Football hooliganism shows a clear age, gender and ethnic pattern, i.e., it is a predominantly male, juvenile and white phenomenon.
In the past, football hooliganism was seen as an "English disease", manifestations of it in other societies were called an imitation of what was going on in England. There is the notion that this is a stereotype since incidents of violence of socially organised fan groups suggest that football is used as an excuse to fight all over the world and that hooliganism is a transnational problem. In some countries, though, there is "a notable absence", such as in ireland, Portugal and Norway. Generally, forms and level of hooliganism vary from country to country. Historically, it started in England, in continental Europe it "underwent a process of cultural creolization".
The age structure is slightly changing as "semi-retired" hooligans are still involved in football violence from time to time reviving "the good old times" of football hooliganism with a sense of nostalgia and romance. Back then, there was less surveillance and there were fewer controls. Today's hooliganism, to the "sentimental hooligan", is alienated from the original hooligan ethos which meant attacking others with weapons.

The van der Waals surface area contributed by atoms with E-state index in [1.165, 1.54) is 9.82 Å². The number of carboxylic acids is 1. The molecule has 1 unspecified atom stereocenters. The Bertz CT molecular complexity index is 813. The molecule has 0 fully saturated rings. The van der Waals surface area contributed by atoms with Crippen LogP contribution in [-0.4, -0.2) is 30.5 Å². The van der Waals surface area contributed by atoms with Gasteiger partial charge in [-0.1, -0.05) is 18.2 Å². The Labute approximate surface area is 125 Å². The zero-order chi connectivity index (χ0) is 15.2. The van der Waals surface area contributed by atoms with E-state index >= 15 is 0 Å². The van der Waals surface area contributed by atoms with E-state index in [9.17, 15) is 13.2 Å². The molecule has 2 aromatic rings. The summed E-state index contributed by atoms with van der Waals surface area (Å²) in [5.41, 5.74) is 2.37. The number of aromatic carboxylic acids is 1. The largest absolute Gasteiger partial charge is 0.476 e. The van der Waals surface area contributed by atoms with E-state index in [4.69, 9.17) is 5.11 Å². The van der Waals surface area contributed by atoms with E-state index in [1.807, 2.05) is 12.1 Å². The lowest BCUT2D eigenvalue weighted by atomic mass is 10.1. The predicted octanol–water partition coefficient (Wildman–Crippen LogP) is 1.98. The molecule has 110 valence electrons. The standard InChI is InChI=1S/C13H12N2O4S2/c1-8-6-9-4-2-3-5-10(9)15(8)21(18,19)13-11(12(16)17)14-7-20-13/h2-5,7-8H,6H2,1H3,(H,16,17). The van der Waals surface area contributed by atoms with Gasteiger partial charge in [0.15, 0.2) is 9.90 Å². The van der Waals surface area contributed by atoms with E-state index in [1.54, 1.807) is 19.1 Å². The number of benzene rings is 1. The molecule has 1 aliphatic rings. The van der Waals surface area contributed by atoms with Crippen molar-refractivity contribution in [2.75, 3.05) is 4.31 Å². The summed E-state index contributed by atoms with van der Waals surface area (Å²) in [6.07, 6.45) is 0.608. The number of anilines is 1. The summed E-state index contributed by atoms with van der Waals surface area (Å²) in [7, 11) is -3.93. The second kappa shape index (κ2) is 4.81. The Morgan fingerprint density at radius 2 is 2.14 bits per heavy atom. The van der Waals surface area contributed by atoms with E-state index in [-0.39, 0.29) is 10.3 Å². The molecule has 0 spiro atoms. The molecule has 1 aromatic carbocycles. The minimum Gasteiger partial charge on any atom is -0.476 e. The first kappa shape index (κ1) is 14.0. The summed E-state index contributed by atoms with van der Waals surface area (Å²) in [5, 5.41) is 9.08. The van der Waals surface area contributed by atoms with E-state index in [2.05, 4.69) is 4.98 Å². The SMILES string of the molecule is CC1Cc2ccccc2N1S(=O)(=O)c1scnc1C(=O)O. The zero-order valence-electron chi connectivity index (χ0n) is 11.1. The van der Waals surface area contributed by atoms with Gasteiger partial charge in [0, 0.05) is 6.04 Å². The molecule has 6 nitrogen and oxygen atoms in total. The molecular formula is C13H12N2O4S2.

Despite a significant proportion of minority ethnic members, whiteness is considered to be a source of collective identity, at least when analysing hooligan supporters of six clubs in London, Rotterdam and Barcelona (Spaaij, 2006). Football teams "stand for something beyond the game itself", politicians and journalists who recognise the power of football create national myths, use football to glorify the nation and its leaders, foster national sentiment and identity (Tamir, 2014).
Football hooliganism is also about creating a male identity. Here the discussion between two Sparta hooligans that can be seen as rather representative (Spaaij, 2006):
G: We have never had any women in our group really.
B: Well, just one. Remember N?
G: True, but she was only there as the girlfriend of M, wasn't she?
B: But she was tougher than all of us. I used to see her beating up big blokes, you know. She wasn't afraid of anyone. I mean, look at all the hangers-on that run away even before the fight kicks off. She never did that.
G: You're right, but once M left the group we didn't see her anymore, did we? I mean, she was never a full member or anything.
- Spaaij, R. (2006). Understanding Football Hooliganism. A Comparison of Six Western European Football Clubs. Amsterdam University Press.
- Tamir, I. (2014). The Decline of Nationalism among Football Fans. Television & New Media, 15(8), 741-745.
- photographs of Newcastle United fans (1960) via